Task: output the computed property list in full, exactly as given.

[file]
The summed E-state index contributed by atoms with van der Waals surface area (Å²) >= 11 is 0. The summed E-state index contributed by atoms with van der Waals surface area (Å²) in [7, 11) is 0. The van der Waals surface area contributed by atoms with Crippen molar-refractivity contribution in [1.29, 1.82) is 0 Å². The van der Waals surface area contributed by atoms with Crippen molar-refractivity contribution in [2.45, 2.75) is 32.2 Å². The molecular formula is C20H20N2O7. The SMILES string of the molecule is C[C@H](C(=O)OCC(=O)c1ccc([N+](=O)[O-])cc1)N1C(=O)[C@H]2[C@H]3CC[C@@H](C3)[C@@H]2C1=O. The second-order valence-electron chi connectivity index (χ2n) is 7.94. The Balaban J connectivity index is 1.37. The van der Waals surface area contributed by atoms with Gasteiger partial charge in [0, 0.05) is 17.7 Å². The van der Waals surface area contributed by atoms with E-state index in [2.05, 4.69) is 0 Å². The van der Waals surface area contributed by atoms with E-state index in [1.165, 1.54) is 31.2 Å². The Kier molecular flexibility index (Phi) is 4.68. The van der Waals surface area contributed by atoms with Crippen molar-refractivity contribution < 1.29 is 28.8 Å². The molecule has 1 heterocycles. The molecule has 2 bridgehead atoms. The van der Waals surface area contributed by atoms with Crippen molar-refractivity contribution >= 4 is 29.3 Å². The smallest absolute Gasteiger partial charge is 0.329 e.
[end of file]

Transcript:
The summed E-state index contributed by atoms with van der Waals surface area (Å²) >= 11 is 0. The summed E-state index contributed by atoms with van der Waals surface area (Å²) in [7, 11) is 0. The van der Waals surface area contributed by atoms with Crippen molar-refractivity contribution in [1.29, 1.82) is 0 Å². The van der Waals surface area contributed by atoms with Crippen molar-refractivity contribution in [2.45, 2.75) is 32.2 Å². The molecular formula is C20H20N2O7. The SMILES string of the molecule is C[C@H](C(=O)OCC(=O)c1ccc([N+](=O)[O-])cc1)N1C(=O)[C@H]2[C@H]3CC[C@@H](C3)[C@@H]2C1=O. The second-order valence-electron chi connectivity index (χ2n) is 7.94. The Balaban J connectivity index is 1.37. The van der Waals surface area contributed by atoms with Gasteiger partial charge in [0, 0.05) is 17.7 Å². The van der Waals surface area contributed by atoms with E-state index in [2.05, 4.69) is 0 Å². The van der Waals surface area contributed by atoms with E-state index in [1.165, 1.54) is 31.2 Å². The Kier molecular flexibility index (Phi) is 4.68. The van der Waals surface area contributed by atoms with Crippen molar-refractivity contribution < 1.29 is 28.8 Å². The molecule has 1 heterocycles. The molecule has 2 bridgehead atoms. The van der Waals surface area contributed by atoms with Crippen molar-refractivity contribution >= 4 is 29.3 Å². The smallest absolute Gasteiger partial charge is 0.329 e.